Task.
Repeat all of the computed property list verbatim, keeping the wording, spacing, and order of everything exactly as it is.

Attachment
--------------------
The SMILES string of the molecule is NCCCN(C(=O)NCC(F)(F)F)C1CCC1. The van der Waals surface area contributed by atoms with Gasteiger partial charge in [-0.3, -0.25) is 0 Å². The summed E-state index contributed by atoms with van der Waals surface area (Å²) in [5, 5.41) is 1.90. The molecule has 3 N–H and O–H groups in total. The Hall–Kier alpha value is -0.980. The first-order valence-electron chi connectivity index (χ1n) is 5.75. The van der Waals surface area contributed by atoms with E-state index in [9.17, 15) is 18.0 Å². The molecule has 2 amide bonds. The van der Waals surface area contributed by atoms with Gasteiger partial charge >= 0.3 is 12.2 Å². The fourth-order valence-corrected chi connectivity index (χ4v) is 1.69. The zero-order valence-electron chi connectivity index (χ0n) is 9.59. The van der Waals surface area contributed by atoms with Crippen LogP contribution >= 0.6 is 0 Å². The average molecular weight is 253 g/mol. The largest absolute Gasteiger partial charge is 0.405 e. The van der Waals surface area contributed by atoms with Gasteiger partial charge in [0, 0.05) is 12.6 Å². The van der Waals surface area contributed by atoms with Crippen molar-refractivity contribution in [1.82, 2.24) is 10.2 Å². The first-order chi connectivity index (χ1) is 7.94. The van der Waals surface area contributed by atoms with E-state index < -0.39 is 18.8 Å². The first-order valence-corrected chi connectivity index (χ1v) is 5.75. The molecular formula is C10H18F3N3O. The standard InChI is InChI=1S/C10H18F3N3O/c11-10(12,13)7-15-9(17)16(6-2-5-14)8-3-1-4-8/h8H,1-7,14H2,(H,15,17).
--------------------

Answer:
The SMILES string of the molecule is NCCCN(C(=O)NCC(F)(F)F)C1CCC1. The van der Waals surface area contributed by atoms with Gasteiger partial charge in [-0.3, -0.25) is 0 Å². The summed E-state index contributed by atoms with van der Waals surface area (Å²) in [5, 5.41) is 1.90. The molecule has 3 N–H and O–H groups in total. The Hall–Kier alpha value is -0.980. The first-order valence-electron chi connectivity index (χ1n) is 5.75. The van der Waals surface area contributed by atoms with E-state index in [9.17, 15) is 18.0 Å². The molecule has 2 amide bonds. The van der Waals surface area contributed by atoms with Gasteiger partial charge >= 0.3 is 12.2 Å². The fourth-order valence-corrected chi connectivity index (χ4v) is 1.69. The zero-order valence-electron chi connectivity index (χ0n) is 9.59. The van der Waals surface area contributed by atoms with Crippen LogP contribution >= 0.6 is 0 Å². The average molecular weight is 253 g/mol. The largest absolute Gasteiger partial charge is 0.405 e. The van der Waals surface area contributed by atoms with Gasteiger partial charge in [0, 0.05) is 12.6 Å². The van der Waals surface area contributed by atoms with Crippen molar-refractivity contribution in [1.82, 2.24) is 10.2 Å². The first-order chi connectivity index (χ1) is 7.94. The van der Waals surface area contributed by atoms with E-state index < -0.39 is 18.8 Å². The first-order valence-corrected chi connectivity index (χ1v) is 5.75. The molecular formula is C10H18F3N3O. The standard InChI is InChI=1S/C10H18F3N3O/c11-10(12,13)7-15-9(17)16(6-2-5-14)8-3-1-4-8/h8H,1-7,14H2,(H,15,17).